About the time the Orleans Cafe (formerly the New Orleans Cafe) in Trolley Corners closed some time ago, I had a sense that its eventual closure was caused by more than financial problems and three address changes. The popularity of Cajun cuisine was not really losing its appeal; it was just becoming mainstream. After all, when renowned Cajun cook Justin Wilson plugs Cajun-style potato chips on national television and chains like Denny's serve blackened fish, there is little need in the overcrowded market place for a specialty ethnic restaurant.

I can't imagine, however, a similar mainstream problem with sushi and sashimi, the Japanese rice and raw fish specialties now in vogue. It should be quite some time before national chains start to offer slices of raw fish with fiery hot wasabi mustard to their customers. Along with other Japanese favorites, these items will remain the regular fare of specialized restaurants.Keiko's Sushi Bar and Japanese Restaurant, located in the space previously occupied by the Orleans Cafe in Trolley Corners, is undoubtedly counting on the dining public's consistent attraction to sushi and sashimi to stay in business. But Keiko's adds a few interesting wrinkles to its menu as well as the expected sushi, tempura, and teriyaki offerings to capture interest.

Several of the innovative items from the sushi bar, a converted counter from another prior tenant, Swenson's Ice Cream Parlor, include the California roll, spiced tuna roll, caterpillar roll and the Utah roll. There is also a Charlie Chan roll in addition to the lengthy list of 30 sushi selections priced from $2.75 to $15.50 for the large sushi and sashimi combination.

We sampled both the California and Utah roll, $3.95 and $4.50 respectively. The former is sections of slightly sticky and vinegary rice, rolled around steamed crab, avocado and green onion and covered with sesame seeds. The Utah roll (a friend facetiously asked if it contained any crickets or brine shrimp) was a similar rice roll with a center of scallions, eel, seaweed sprinkled with flying fish eggs, barely briny tiny red specks contrasting colorfully with the white rice. Each of these was very good, as were the other fish and seafood choices on the generous combination plate.

We were less impressed with some of the main course entrees. Not only were they disappointing in flavor, but they were overpriced. Prices, which include soup, salad, and rice, range from $10.95 for fried oysters and ginger pork, to $19.95 for steak and lobster teriyaki. Three combination dinners cost around $16 each.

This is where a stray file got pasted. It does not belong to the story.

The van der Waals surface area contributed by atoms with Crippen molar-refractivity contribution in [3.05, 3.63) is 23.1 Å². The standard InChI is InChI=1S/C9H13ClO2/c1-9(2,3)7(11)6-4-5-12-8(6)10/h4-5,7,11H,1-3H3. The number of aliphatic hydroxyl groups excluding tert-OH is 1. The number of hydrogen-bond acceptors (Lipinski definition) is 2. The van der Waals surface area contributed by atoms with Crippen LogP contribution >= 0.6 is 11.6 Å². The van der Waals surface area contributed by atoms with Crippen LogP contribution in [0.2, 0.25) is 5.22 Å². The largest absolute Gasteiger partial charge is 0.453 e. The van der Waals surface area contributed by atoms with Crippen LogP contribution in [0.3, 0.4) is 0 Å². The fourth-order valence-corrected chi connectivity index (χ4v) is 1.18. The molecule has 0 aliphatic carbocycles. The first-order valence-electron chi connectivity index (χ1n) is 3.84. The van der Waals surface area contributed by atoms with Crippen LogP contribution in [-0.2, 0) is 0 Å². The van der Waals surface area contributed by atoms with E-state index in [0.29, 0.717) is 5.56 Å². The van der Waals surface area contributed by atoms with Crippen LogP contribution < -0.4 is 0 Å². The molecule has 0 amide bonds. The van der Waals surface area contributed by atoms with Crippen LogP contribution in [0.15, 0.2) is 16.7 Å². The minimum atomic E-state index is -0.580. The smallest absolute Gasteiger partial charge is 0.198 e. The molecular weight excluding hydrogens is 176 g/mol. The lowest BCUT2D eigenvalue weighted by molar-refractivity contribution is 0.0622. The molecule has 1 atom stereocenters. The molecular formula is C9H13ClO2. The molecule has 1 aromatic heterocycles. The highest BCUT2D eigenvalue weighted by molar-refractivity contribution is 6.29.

The serving of the scallions teriyaki ($13.50) was ample; the scallops just lacked any distinctive flavor. The beef negemaki ($12.50) touted as a house special, was unique in presentation. Slices of beef are rolled around pieces of scallions, which look like little green flags waving over the smaller pieces of meat. These are grilled and served with a teriyakilike marinade. The idea is interesting; the taste was, as one of our discerning dinner companions noted, like liver and onions.

Other conventional dishes were also lacking in basic taste and texture. The tempura breading on both the seafood tempura plate ($14.50) as well as one of the combination dinners, was soggy. The gyozas, or Japanese pot stickers, had an especially thick dough skin, and the house dressing on the dinner salads was pallid when compared to the hearty miso broth that preceded the main courses.

Little has been done to the interior since it was Swenson's or the Orleans Cafe. The large aquariums that border several of the seating areas are most attractive, lending a bit of atmosphere to an otherwise ordinary decor.

Keiko's ingenuity and craftsmanship seem to be focused on its sushi bar. Customers who choose its many offerings will be pleased. Unfortunately, some of the other essential dishes from the rest of the bill of fare require more attention from the kitchen before they can be recommended as wholeheartedly as the sushi and sashimi.

Rating: **1/2

Keiko's Sushi Bar and Japanese Restaurant, Trolley Corners, 720 E. Fifth South, 364-0836. Open for lunch, 11:30 a.m. till 2 p.m.; dinner served from 5:30 to 9:30 p.m. Monday through Thursday. Open until 10:30 p.m. on Friday and Saturday. Accepts major credit cards and checks with guarantee card.